Pam Bueckers was described as “a peanut, she was a tiny little thing” by Cosgriff, who was Bueckers’ former high school head basketball coach at Hopkins. Despite the fact that she was still a peanut in seventh grade, she was now dominating the junior varsity squad.
This has been a recurring mantra for Bueckers all the way up to and including the Final Four in Minneapolis, which takes place this weekend. When it comes to point guards, Bueckers is a field general, even by the most rigorous of standards. She is continuously moving and directing to all parts of the court as she fills in holes where she is most needed.
She’s also no longer a peanut in any way. No. 2-seeded Connecticut will look to Bueckers, a 5-foot-11 sophomore, to carry the Huskies out of their worst regular season since 2004-5 and into their first national title since 2016. It is impossible to overstate how important this weekend is for Bueckers, who has the possibility of winning a championship this weekend as well as the less immediate, but no less compelling, chance of pursuing a career in the National Basketball Association down the road. When the 20-year-old returned to the floor in late February, she had been out for two and a half months after serious knee surgery. Since then, she has increased her playing time as UConn has made a push for the national championship.
The previous month she was only getting 13 minutes a game; on Monday night, she got 45 minutes as UConn required double overtime to beat North Carolina State in the round of eight.
A homecoming of sorts for Bueckers, who grew up just 15 miles from Target Center, the home of the National Basketball Association’s Timberwolves and the W.N.B.A’s Lynx, where she plans to play on Friday night. Stanford, the No. 1 seed and defending champion, will be the opponent for UConn’s game against Stanford, the No. 1 seed and the reigning champion. After scoring 15 of her 27 points in overtime against North Carolina State on Monday, Bueckers was acutely aware of the importance of the team’s next visit in New Orleans.
Cosgriff posed a question to Bueckers early in her tenure at Hopkins: If she could only play for one college team, whose team would it be and why? Her response was unequivocal: University of Connecticut. Cosgriff singled out Marisa Moseley, a former Minnesota Golden Gophers standout who was working as an assistant at UConn at the time Bueckers was beginning to get national notice as the top recruit in the country. Both Moseley and Geno Auriemma, the head coach at UConn, reacted with a significant recruiting push.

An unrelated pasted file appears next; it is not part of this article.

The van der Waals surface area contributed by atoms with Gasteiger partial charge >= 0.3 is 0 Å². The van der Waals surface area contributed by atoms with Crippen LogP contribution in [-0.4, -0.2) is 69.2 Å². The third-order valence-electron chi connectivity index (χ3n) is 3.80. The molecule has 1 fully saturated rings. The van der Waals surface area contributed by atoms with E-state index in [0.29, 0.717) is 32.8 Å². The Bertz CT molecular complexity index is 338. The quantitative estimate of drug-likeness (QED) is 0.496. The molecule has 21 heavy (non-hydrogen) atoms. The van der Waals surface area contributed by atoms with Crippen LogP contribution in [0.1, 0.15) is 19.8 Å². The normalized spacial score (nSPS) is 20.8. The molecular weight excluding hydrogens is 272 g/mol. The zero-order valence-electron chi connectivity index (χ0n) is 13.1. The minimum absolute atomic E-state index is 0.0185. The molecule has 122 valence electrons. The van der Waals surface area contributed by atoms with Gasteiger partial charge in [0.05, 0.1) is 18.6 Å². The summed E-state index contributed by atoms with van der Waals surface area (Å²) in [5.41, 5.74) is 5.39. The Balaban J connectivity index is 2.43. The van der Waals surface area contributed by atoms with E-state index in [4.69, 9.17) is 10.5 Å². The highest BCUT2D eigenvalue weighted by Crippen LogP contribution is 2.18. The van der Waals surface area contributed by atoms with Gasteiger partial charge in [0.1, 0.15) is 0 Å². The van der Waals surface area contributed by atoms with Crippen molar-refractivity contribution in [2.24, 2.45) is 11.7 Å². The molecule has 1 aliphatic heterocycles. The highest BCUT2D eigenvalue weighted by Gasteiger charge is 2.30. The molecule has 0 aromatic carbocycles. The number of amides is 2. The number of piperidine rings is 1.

When Bueckers arrived at UConn, the Huskies quickly came to depend on her for practically everything they needed. Her freshman year, she was the team’s leading scorer, assist provider, stealper, and 3-point field goal percentage shooter, becoming the first player in University of Connecticut history to score 30 points in three consecutive games. Audience members were eager to draw comparisons between her and other legendary Huskies like as Maya Moore, Sue Bird, Diana Taurasi, and Breanna Stewart. However, none of them was recognised as a women’s national player of the year as a freshman, as Bueckers was last year, marking the first time in the award’s history that a freshman was recognised.
During a game against Notre Dame, Bueckers dribbled up the court to set up a play that was less than a minute old. There was no haste since UConn had a nearly 20-point lead and the game was effectively over. However, just as she was about to reach half-court, her left knee gave way. Even though Bueckers struggled to keep moving, he fell to the ground. Bueckers clenched her fists together in anguish as the whistle sounded in front of her and her teammates swarmed around her in front of their bench.
Bueckers took advantage of the National Collegiate Athletic Association’s new name, image, and likeness restrictions, and he became the first collegiate athlete to be signed by Gatorade, among other lucrative endorsement agreements. She has also made use of her platform to bring attention to causes that are important to her, such as gender and racial fairness. During the summer of 2020, Bueckers’ nine-year-old brother, Drew, was killed by police in the aftermath of police murders of Black men and women. Bueckers took to Instagram to advocate for change in the wake of police killings of Black men and women.